Countdown to the Festival: Saturday’s Events

As in most years, we’re offering two concurrent concerts on Saturday morning (and if music lovers are proximate, I suggest going to one the first weekend, and the other on the second Saturday).   One of the joys of the Festival is that it so often allows for concerts of varying intimacy, and the Saturday morning concerts this year are no exception.

Saturday Mornings, May 5 & & 12, 10:30 am –The Ifor Jones Memorial Chamber Music Concert
Eliot Fisk and the Bach Festival Orchestra

2012’s Festival marks the return of guitar virtuoso Eliot Fisk to Bethlehem.  We’re quite delighted to have him, and his performance with the Bach Festival Orchestra promises to be a highlight of proceedings!  I wrote an article in the Bach Choir News about Eliot’s performance, which you may read here.  He’ll be performing a concerto by the early 19th century composer Mauro Guiliani with the orchestra, and a transcription of the Chaconne from the D-Minor Violin Partita by himself. Eliot is excited to be playing his own cadenza to the Guiliani, which shall be an added delight!  Bookending those pieces will be two of Bach’s Orchestral Suites, including the intimate B-Minor, with our beloved principal flautist, Robin Kani as soloist, and the majestic D-Major, with the joy of trumpets and timpani added to the mix.

Saturday Mornings, May 5 & & 12, 10:30 am, Peter Hall
Bach and the Art of Dance:  Charlotte Mattax-Moersch, Harpsichord

The Choir’s wonderful continuo payer, Charlotte Mattax-Moersch, will be offering the complete Partitas for keyboard at what promises to be a fantastic recital in the intimate setting of Peter Hall at Moravian College.  This small hall, complete with beautiful stained glass, is a wonderful space in which to hear harpsichord music, and Charlotte’s playing is sure to be offered with the zest and panache for which she is justly famous.  The Partitias were published as part of the Clavier-Übung I, the first collection of Bach’s music published under his own direction. They number six, in total, and are made up of movements with the titles of French dances.  The evocative title of Charlotte’s program  alludes to those dances, and, with a little imagination, one can easy envision the courtly dances that this music evokes.  Charlotte will be playing a harpsichord built by Bethlehem’s own Willard Martin, and this recital will be an absolute delight for listeners.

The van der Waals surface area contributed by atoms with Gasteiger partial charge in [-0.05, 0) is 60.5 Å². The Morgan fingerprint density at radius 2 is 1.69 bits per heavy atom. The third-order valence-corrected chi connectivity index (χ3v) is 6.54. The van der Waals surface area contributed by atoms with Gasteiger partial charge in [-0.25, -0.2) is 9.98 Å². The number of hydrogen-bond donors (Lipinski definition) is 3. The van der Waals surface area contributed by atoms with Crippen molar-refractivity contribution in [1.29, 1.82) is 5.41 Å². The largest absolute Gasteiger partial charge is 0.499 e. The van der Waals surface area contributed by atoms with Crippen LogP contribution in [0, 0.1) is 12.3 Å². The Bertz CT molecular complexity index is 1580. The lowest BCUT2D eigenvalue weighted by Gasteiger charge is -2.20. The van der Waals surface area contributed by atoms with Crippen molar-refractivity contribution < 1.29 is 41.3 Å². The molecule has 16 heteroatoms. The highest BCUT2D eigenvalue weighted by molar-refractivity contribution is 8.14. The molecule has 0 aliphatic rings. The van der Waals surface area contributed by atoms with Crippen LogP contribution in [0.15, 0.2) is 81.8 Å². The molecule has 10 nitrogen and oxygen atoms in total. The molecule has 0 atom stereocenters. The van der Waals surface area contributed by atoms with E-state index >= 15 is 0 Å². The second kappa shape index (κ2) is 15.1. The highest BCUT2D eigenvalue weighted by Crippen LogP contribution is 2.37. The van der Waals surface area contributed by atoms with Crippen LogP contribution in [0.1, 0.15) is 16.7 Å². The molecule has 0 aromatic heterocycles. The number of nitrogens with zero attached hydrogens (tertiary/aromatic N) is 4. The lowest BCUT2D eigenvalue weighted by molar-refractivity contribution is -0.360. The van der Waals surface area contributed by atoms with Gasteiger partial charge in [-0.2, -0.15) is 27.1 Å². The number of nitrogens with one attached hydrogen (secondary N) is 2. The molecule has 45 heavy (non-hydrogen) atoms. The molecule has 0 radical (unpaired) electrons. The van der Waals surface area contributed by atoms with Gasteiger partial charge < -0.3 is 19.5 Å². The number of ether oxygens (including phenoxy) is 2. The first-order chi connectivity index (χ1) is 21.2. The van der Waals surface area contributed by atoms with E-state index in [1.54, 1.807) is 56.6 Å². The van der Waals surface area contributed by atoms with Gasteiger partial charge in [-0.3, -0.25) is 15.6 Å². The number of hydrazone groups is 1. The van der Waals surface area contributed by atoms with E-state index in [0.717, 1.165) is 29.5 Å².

Saturday Afternoons, May 5 & 11, 2:30 pm
The Mass in B-Minor

At the heart of the Festival for 105 years stands Bach’s towering masterpiece, the Mass in B-Minor.  I remember well my first Festival, in the spring of 1989.  The audience was still putatively observing the convention of no applause until the end of the Mass, and I eagerly joined in.  What a profound musical journey, and what glorious music!  In Sir Nicholas Kenyon’s Faber Pocket Guide to Bach, he quotes the American composer Michael Torke, “Why waste money on psychotherapy when you can listen to the B Minor Mass?”  I’m not at all willing to commend that particular prescription, but as a figurative endorsement of the power of this music, I’m in utter agreement. The wonderful thing about the Festival is that attendees and performers alike are privileged to encounter this music every year.  This year, I’ll mark my 26th and 27th performances of the Mass with The Choir, and I’m as excited to for this year’s performances as I was for my first (and just a little bit less daunted – it’s mostly committed to memory at this point).   The Choir knows and loves this music, and it’s always an utter joy to share in such beauty with our devoted audience.

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